BONUS: To pinpoint your problem (or success), use the Promotion Incremental Sales Trend Report. If you ran the promotion for three months, for example, this report allows you to track changes in your incremental vs non-incremental sales over time. There’s always the possibility that your promotion performed very well in the first six weeks, then tanked in the following six weeks. Being able to identify exactly when things went wrong or well is key to learning and adjusting your strategy for next time.

Promotional (Discount/Feature/Display) Lift

Once you’ve established whether you’re driving incremental lift or not (i.e. an increase in sales due to a trade promotion), it’s time to dig a layer deeper to see where the real successes or failures are coming from. You’ll find these metrics at the bottom of our Promo vs Non-Promo Decomp Tree. These are a great way to track success (or lack thereof) on trade promotions, especially if you run your report with strategically chosen markets within the timeframe of the promo you want to measure your ROI on.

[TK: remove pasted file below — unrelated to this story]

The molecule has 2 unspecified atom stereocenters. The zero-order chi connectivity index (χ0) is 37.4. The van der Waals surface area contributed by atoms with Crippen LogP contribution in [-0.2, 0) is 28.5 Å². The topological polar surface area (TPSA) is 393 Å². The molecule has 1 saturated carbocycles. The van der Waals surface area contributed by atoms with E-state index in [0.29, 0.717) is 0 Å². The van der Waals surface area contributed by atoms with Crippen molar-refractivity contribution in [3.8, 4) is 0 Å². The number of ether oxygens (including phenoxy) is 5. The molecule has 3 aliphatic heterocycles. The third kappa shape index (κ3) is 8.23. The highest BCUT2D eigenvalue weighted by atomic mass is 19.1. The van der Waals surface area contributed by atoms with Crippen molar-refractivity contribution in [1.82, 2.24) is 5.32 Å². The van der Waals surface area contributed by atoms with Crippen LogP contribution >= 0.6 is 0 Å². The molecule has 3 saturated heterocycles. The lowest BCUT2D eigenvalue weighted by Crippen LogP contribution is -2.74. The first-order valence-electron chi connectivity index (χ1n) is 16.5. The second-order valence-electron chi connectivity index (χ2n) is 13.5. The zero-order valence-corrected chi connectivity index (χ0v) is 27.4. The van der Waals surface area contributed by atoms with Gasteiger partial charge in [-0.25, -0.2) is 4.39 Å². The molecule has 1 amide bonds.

Understand what you’re measuring: NielsenIQ retail measurement data looks at promotions in three buckets: Discount (or Temporary Price Reduction), Feature (or store circular), and Display (or sometimes called Secondary Display). From a manufacturer perspective, this gives you the ability to track your return on investment more granularly. For example, if you only see that promo sales are up, but you have two ongoing promotions – one as a display in Retailer X and one as a TPR in Retailer Y, you have to know if both are driving lift (the increase in sales), or if one is a flub and the success of the other is carrying the team.